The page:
Sarah Blugis: Experience is payment enough

Imagine a GW campus where students do little else but attend classes. The average week consists of sitting in a classroom and doing homework, getting a few extra hours of sleep, and repeating this monotonous routine the next day.

In this fictitious world, internships don’t exist, and they aren’t part of the GW culture like they are now.

This might sound absurd – but it could soon become the reality.

Even though most students enter college anticipating the completion of two or more internships – usually unpaid – these opportunities are under threat.

The debate over whether internships should come with a salary is being fueled by an influx of lawsuits, mostly by former interns who demand compensation. Perhaps the most publicized of these legal battles was the case against Fox Searchlight Pictures, which lost their lawsuit and is now required to pay two interns who worked on the production of the movie “Black Swan.”

But internships without wages do pay. Without them, hands-on experience for college students disappears. Professional references are unavailable. Students lose the valuable opportunity to check out various workplaces.

It is understandable that not all college students can afford to work without being paid. Financial difficulties are increasingly common among undergraduates as the nation recovers from a recession and tuition continues to skyrocket.

But this unfortunate economic situation shouldn’t devalue unpaid internships. While they do not offer immediate monetary benefits for a student’s work, they do offer something else: experience, references, networking opportunities and the all-important resume booster. That’s a long-term investment that will lead to even higher salaries later on.

As college students, we jump at the opportunity to gain more experience or pad our resumes during the school year. In fact, most of us do things for which we aren’t immediately compensated. Whether it’s giving tours to prospective students, becoming an executive board member of a student organization or participating in an alternative break, we all put in valuable hours – but we don’t get paid. This time could easily be spent studying or finding a paying job, but most of us are involved because we have convinced ourselves that benefits will pay off in other ways.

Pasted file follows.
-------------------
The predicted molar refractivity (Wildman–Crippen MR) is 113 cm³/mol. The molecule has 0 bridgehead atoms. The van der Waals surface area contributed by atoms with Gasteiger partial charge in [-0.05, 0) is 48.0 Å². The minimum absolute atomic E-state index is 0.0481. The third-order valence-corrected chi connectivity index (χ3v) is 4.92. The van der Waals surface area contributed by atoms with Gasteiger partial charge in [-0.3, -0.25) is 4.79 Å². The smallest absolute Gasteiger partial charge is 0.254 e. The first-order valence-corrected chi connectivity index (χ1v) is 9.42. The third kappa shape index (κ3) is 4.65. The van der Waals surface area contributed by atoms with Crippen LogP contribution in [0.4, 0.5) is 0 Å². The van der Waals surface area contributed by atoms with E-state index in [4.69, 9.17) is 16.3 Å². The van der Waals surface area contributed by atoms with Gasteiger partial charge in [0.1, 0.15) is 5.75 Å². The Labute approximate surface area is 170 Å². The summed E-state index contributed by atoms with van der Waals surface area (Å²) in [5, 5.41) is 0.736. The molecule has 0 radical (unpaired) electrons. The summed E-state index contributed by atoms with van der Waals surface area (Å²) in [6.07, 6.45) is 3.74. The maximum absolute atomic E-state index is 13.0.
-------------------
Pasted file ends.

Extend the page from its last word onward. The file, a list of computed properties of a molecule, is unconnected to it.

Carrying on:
The same is true for unpaid internships. They matter for our resumes and our futures, and these lawsuits threaten to take these valuable opportunities away.

An undergraduate resume without internships is a limited one – especially at a school like GW, where so many students intern on the Hill, at partisan think-tanks or lobbying firms. These grin-and-bare-it positions demonstrate a students’ ability to work hard and sacrifice for the bigger picture.

Our advisers, professors and mentors have always told us that to succeed, we need to differentiate ourselves. One unpaid summer internship could be the defining difference between two job candidates. But if these jobs vanish because of legal pressure to pay interns, students won’t be able to have these opportunities which undoubtedly help them in the long run.

In an ideal world, requiring companies to pay their interns would benefit everyone involved. Hiring managers would become more selective, choosing only the hardest working candidates. Interns would be paid. The company itself would have a more valuable employee on its hands. The situation sounds perfect. But is this really what we can expect?

No, it’s not. If laws do change to reflect some public demand, uncompensated internships will become few and far between. Employers might make the argument that they are not able to afford paid interns. These lawsuits could scare away corporations from taking on interns that they now have to compensate. And this hurts unpaid interns far more than the ones filing lawsuits realize.

The money will come later – but only if we accept unpaid internships as an undergraduate rite of passage.

The writer is a sophomore majoring in political communication.

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